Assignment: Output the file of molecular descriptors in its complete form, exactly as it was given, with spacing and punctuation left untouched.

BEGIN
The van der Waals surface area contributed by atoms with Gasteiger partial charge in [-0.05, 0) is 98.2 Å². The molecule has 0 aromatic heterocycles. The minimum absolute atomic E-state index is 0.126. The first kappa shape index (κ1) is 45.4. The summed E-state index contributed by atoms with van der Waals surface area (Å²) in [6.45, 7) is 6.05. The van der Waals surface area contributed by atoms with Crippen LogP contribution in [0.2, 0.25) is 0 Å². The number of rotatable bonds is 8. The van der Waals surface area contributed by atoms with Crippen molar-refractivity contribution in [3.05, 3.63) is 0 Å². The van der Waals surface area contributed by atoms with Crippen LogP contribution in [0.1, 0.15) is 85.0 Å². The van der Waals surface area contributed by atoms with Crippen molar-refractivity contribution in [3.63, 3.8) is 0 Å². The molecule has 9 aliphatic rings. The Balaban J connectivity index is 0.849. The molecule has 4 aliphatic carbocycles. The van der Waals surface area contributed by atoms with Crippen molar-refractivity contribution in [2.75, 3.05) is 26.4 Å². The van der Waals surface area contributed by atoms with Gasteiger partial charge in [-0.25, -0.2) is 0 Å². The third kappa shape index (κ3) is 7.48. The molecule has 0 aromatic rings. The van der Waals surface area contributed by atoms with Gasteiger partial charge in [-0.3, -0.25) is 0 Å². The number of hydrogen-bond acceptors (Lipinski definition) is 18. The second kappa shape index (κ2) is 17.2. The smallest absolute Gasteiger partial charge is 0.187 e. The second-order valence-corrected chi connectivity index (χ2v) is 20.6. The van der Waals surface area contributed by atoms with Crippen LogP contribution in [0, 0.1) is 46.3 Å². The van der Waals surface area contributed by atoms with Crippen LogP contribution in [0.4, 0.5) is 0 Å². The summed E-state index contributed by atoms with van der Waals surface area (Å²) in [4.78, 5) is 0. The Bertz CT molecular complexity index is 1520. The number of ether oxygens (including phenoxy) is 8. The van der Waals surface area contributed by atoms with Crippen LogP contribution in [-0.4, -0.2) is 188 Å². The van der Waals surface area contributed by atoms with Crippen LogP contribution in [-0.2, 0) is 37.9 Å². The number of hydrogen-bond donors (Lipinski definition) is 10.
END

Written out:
The van der Waals surface area contributed by atoms with Gasteiger partial charge in [-0.05, 0) is 98.2 Å². The molecule has 0 aromatic heterocycles. The minimum absolute atomic E-state index is 0.126. The first kappa shape index (κ1) is 45.4. The summed E-state index contributed by atoms with van der Waals surface area (Å²) in [6.45, 7) is 6.05. The van der Waals surface area contributed by atoms with Crippen LogP contribution in [0.2, 0.25) is 0 Å². The number of rotatable bonds is 8. The van der Waals surface area contributed by atoms with Crippen molar-refractivity contribution in [3.05, 3.63) is 0 Å². The van der Waals surface area contributed by atoms with Crippen LogP contribution in [0.1, 0.15) is 85.0 Å². The van der Waals surface area contributed by atoms with Crippen molar-refractivity contribution in [3.63, 3.8) is 0 Å². The molecule has 9 aliphatic rings. The Balaban J connectivity index is 0.849. The molecule has 4 aliphatic carbocycles. The van der Waals surface area contributed by atoms with Crippen molar-refractivity contribution in [2.75, 3.05) is 26.4 Å². The van der Waals surface area contributed by atoms with Gasteiger partial charge in [-0.25, -0.2) is 0 Å². The third kappa shape index (κ3) is 7.48. The molecule has 0 aromatic rings. The van der Waals surface area contributed by atoms with Gasteiger partial charge in [-0.3, -0.25) is 0 Å². The number of hydrogen-bond acceptors (Lipinski definition) is 18. The second kappa shape index (κ2) is 17.2. The smallest absolute Gasteiger partial charge is 0.187 e. The second-order valence-corrected chi connectivity index (χ2v) is 20.6. The van der Waals surface area contributed by atoms with Crippen LogP contribution in [0, 0.1) is 46.3 Å². The van der Waals surface area contributed by atoms with Crippen LogP contribution in [0.4, 0.5) is 0 Å². The summed E-state index contributed by atoms with van der Waals surface area (Å²) in [4.78, 5) is 0. The Bertz CT molecular complexity index is 1520. The number of ether oxygens (including phenoxy) is 8. The van der Waals surface area contributed by atoms with Crippen LogP contribution in [-0.4, -0.2) is 188 Å². The van der Waals surface area contributed by atoms with Crippen LogP contribution in [-0.2, 0) is 37.9 Å². The number of hydrogen-bond donors (Lipinski definition) is 10.